Baby is the tragic tale of an Asian youth trapped in the world of East Los Angeles gang life. Our story winds through the streets of Monterey Park and Alhambra and the seedy, dead end worlds of hostess bars, pool halls and drug dens. Baby is a motherless, poverty stricken teenager with only an alcoholic father left to raise him. Things get worse when he gets mixed up with a pack of older gangsters who live next door. At the age of eleven he gets convicted of manslaughter and spends the next six years in Juvenile Hall. Once released from prison, Baby struggles to fit into a society that rejects him. He soon finds his way back to a lifestyle of drugs, murder and street gangs. A lost love and a best friend are his last hopes to turn his life around before it is too late.

It sounds interesting to me...kind of like an Asian American Boyz n the Hood.


Noir City released their full schedule for Noir City 7 (January 23 — February 1, 2009 at the Castro). Arlene Dahl will be appearing in person. The theme "Newspaper Noir, with many of the films set in the world of newspapers, or, in some cases, publishing or radio."

The line-up is:

Deadline USA
Scandal Sheet
Blind Spot
Chicago Deadline
Wicked As They Come
Slightly Scarlet
Cry of the Hunted
Ace in the Hole
Alias Nick Beal
Night Editor
The Harder They Fall
Johnny Stool Pigeon
While the City Sleeps
The Big Clock
Strange Triangle
The Unsuspected
Beyond a Reasonable Doubt
Two O'Clock Courage
The Killers
Sweet Smell of Success

I haven't had a chance to study the program well but I've seen
Sweet Smell of Success many times (it just played at the Castro last month). It stars Burt Lancaster (with horn rimmed glasses and doing a Walter Winchell impersonation) and Tony Curtis. Several scenes were filmed in Toots Shor. I can highly recommend it. The Killers was based on a Hemingway short story (a Nick Adams story). I've seen it many times as well.

While the City Sleeps and Beyond a Reasonable Doubt were directed by Fritz Lang. Ace in the Hole was directed by Billy Wilder and stars Kirk Douglas. Deadline USA stars Humphrey Bogart. According to the program guide, 16 of the 22 films are not available on DVD. $100 for the Festival Pass.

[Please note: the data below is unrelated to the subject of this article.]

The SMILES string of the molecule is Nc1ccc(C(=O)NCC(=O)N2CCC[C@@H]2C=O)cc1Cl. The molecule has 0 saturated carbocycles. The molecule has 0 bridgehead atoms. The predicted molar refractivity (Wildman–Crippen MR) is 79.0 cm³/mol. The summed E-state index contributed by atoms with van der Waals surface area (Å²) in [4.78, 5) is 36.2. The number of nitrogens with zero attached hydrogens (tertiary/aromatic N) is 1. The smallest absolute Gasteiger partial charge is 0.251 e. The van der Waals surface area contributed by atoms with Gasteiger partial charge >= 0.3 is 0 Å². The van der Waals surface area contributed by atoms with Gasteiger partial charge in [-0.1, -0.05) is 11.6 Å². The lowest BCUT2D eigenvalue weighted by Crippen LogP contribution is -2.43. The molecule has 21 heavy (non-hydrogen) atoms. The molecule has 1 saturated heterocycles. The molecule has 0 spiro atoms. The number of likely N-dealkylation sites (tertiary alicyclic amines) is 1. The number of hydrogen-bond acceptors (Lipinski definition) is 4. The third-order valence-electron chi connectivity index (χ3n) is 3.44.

The Red Vic is showing Ashes of Time Redux on January 9 and 10. On the 8th, it's showing Kar Wai Wong's Fallen Angels which has achieved high regard by film critics. On January 11, Jackie Chan's kung fu cult classic The Legend of Druken Master is playing at midnight (1 minute after 11:59 PM on Saturday, January 10).

The Red Vic is also showing two French New Wave films in January. Francois Truffaut's The 400 Blows and Jean-Luc Godard's Vivre Sa Vie with Anna Karina which I missed at this autumn's Godard Retrospective at PFA.

Ziggy Stardust and the Spider from Mars which I've heard about for years but never seen is getting a two day run (January 20 & 21). Finally, Donnie Darko (one of my favorites) gets a three day run (January 23 to 25) - both Gyllenhaals, Echo and Bunnymen soundtrack, evil bunny rabbit, Drew Barrymore teaching English and temporal bending involving a jet engine.


I can't find a program guide for Berlin and Beyond (January 15 to 21) at the Castro. I've never been to that festival; for some reason modern German cinema doesn't appeal to me. A few years ago, I wanted to see Downfall (Der Untergang) with Bruno Ganz as Adolph Hitler. It opened or closed Berlin and Beyond that year but I was too cheap to pay the higher ticket price. That film later got a limited theatrical release so I was able to see it. As I mentioned previously, they are screening The Blue Angel this year. Maybe I'll swing by the Castro to see if they have hard copies of the program guide available.